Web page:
Hindu Manners, Customs and Ceremonies

By J. A. Dubois; Henry King Beauchamp | Go to book overview

PREFATORY NOTE

By the Right Hon. F. Max MÜller

It is difficult to believe that the Abbé Dubois, the author of MŒurs, Institutions et Cérémonies des Peuples de l'Inde, died only in 1848. By his position as a scholar and as a student of Indian subjects, he really belongs to a period previous to the revival of Sanskrit studies in India, as inaugurated by Wilkins, Sir William Jones, and Colebrooke. I had no idea, when in 1846 I was attending in Paris the lectures of Eugène Burnouf at the College de France, that the old Abbé was still living and in full activity as Directeur des Missions Étrangères, and I doubt whether even Burnouf himself was aware of his existence in Paris. The Abbé belongs really to the eighteenth century, but as there is much to be learnt even from such men as Roberto de' Nobili, who went to India in 1606, from H. Roth, who was much consulted by Kircher in his China Illustrata ( 1667), and others, so again the eighteenth century was by no means devoid of eminent students of Sanskrit, of Indian religion, and Indian subjects in general. It is true that in our days their observations and researches possess chiefly a historical interest, but they are by no means to be neglected. They make us see how the acquaintance of European scholars with India began, and under what circumstances the first steps were taken by these pioneers, chiefly missionaries, towards acquiring a knowledge of the ancient language of India, Sanskrit, and through it, towards gaining an acquaintance with one of the most interesting peoples and one of the richest and most original literatures of the world. The reports sent from India by the Père CŒrdoux ( 1767), and published by Barthélemy in the Memoirs of the French Academy, the letters of the Père

-v-

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Hindu Manners, Customs and Ceremonies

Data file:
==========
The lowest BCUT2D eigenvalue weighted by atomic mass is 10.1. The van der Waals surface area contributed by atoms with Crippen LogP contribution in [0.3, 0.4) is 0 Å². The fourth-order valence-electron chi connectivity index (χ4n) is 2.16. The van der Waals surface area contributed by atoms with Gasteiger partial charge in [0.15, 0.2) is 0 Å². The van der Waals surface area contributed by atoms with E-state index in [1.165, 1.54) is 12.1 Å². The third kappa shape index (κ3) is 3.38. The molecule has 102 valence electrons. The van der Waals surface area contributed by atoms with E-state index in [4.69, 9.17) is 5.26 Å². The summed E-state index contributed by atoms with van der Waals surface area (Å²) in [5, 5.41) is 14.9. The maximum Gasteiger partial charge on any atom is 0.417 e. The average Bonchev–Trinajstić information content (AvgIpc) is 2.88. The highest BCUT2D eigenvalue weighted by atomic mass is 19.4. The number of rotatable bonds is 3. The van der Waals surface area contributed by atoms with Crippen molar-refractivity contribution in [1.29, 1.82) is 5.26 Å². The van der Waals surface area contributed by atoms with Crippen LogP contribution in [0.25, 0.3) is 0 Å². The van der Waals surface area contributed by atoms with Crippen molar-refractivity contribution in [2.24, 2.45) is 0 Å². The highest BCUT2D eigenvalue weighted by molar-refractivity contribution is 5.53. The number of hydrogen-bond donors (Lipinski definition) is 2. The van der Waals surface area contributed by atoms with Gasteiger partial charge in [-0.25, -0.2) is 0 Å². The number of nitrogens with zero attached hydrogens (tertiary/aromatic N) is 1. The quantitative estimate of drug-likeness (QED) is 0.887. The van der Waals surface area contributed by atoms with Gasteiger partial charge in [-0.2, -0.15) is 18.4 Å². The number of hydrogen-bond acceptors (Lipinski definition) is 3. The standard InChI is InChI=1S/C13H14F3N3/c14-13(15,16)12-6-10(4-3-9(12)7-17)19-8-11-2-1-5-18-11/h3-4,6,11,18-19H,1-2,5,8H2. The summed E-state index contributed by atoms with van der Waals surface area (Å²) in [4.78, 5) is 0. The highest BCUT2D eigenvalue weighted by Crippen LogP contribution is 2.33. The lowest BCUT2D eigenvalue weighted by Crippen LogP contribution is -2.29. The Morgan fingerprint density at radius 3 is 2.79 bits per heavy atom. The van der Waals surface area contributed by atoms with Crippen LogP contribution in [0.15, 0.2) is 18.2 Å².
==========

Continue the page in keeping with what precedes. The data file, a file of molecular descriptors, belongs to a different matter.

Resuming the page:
Table of contents

Table of contents

  • Title Page i
  • Editor's Preface to Third Edition iii
  • Prefatory Note v
  • Editor's Introduction viii
  • Contents xxix
  • Author's Preface 1
  • General View of Society in India, and General Remarks on the Caste System 14
  • Chapter I 14
  • Chapter II 27
  • Chapter III 38
  • Chapter IV 44
  • Chapter V 48
  • Chapter VI 80
  • Chapter VII 97
  • Chapter VIII 108
  • Chapter IX 111
  • Chapter X 123
  • Chapter XI 134
  • Chapter XII 138
  • Chapter XIII 143
  • Chapter XIV 155
  • The Four States of Brahminical Life 160
  • Chapter I 160
  • Chapter II 170
  • Chapter III 178
  • Chapter IV 186
  • Chapter V 194
  • Chapter VI 205
  • Chapter VII 235
  • Chapter VIII 269
  • Chapter IX 282
  • Chapter X 288
  • Chapter XI 295
  • Chapter XII 306
  • Chapter XIII 316
  • Chapter XIV 326
  • Chapter XV 332
  • Chapter XVI 336
  • Chapter XVII 343
  • Chapter XVIII 350
  • Chapter XIX 355
  • Chapter XX 368
  • Chapter XXI 376
  • Chapter XXII 392
  • Chapter XXIII 401
  • Chapter XXIV 415
  • Chapter XXV 420
  • Chapter XXVI 433
  • Chapter XXVII 450
  • Chapter XXVIII 474
  • Chapter XXIX 482
  • Chapter XXX 489
  • Chapter XXXI 500
  • Chapter XXXII 509
  • Chapter XXXIII 517
  • Chapter XXXIV 522
  • Chapter XXXV 528
  • Chapter XXXVI 538
  • Religion 542
  • Chapter I 542
  • Chapter II 556
  • Chapter III 567
  • Chapter IV 577
  • Chapter V 612
  • Chapter VI 636
  • Chapter VII 648
  • Chapter VIII 654
  • Chapter IX 667
  • Appendix I 685
  • Appendix II 701
  • Appendix III 706
  • Appendix IV 708
  • Appendix Vi. 717
  • Index 723
  • Some Opinions of the Press *
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